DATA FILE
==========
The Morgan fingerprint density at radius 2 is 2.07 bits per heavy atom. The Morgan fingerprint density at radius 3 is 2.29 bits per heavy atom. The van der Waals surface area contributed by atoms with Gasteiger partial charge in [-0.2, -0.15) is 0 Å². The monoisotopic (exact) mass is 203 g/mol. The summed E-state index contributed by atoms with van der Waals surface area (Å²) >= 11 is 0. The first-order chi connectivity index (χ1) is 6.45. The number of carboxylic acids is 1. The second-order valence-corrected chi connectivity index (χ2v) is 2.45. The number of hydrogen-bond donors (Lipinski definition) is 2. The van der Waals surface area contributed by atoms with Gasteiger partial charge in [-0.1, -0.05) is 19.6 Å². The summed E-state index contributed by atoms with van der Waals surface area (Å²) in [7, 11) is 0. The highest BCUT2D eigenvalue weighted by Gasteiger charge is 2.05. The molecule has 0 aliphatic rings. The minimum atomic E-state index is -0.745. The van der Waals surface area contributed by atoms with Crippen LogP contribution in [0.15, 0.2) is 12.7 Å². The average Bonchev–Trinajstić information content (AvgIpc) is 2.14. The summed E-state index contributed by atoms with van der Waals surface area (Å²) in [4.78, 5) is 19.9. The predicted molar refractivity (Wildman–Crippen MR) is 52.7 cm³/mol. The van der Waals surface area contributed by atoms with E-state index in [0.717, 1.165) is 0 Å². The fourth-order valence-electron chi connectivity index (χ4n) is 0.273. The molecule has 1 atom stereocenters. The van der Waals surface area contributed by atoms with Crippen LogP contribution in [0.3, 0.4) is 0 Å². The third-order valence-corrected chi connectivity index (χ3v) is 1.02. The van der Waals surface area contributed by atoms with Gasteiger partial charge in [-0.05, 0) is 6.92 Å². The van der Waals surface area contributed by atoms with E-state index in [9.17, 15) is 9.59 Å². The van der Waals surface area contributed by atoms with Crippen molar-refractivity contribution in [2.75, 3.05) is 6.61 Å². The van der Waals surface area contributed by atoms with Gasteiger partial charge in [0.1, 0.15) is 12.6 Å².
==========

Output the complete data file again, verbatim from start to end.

The Morgan fingerprint density at radius 2 is 2.07 bits per heavy atom. The Morgan fingerprint density at radius 3 is 2.29 bits per heavy atom. The van der Waals surface area contributed by atoms with Gasteiger partial charge in [-0.2, -0.15) is 0 Å². The monoisotopic (exact) mass is 203 g/mol. The summed E-state index contributed by atoms with van der Waals surface area (Å²) >= 11 is 0. The first-order chi connectivity index (χ1) is 6.45. The number of carboxylic acids is 1. The second-order valence-corrected chi connectivity index (χ2v) is 2.45. The number of hydrogen-bond donors (Lipinski definition) is 2. The van der Waals surface area contributed by atoms with Gasteiger partial charge in [-0.1, -0.05) is 19.6 Å². The summed E-state index contributed by atoms with van der Waals surface area (Å²) in [7, 11) is 0. The highest BCUT2D eigenvalue weighted by Gasteiger charge is 2.05. The molecule has 0 aliphatic rings. The minimum atomic E-state index is -0.745. The van der Waals surface area contributed by atoms with Crippen LogP contribution in [0.15, 0.2) is 12.7 Å². The average Bonchev–Trinajstić information content (AvgIpc) is 2.14. The summed E-state index contributed by atoms with van der Waals surface area (Å²) in [4.78, 5) is 19.9. The predicted molar refractivity (Wildman–Crippen MR) is 52.7 cm³/mol. The van der Waals surface area contributed by atoms with E-state index in [0.717, 1.165) is 0 Å². The fourth-order valence-electron chi connectivity index (χ4n) is 0.273. The molecule has 1 atom stereocenters. The van der Waals surface area contributed by atoms with Crippen LogP contribution in [0.3, 0.4) is 0 Å². The third-order valence-corrected chi connectivity index (χ3v) is 1.02. The van der Waals surface area contributed by atoms with Gasteiger partial charge in [-0.05, 0) is 6.92 Å². The van der Waals surface area contributed by atoms with E-state index in [9.17, 15) is 9.59 Å². The van der Waals surface area contributed by atoms with Crippen molar-refractivity contribution in [2.75, 3.05) is 6.61 Å². The van der Waals surface area contributed by atoms with Gasteiger partial charge in [0.1, 0.15) is 12.6 Å².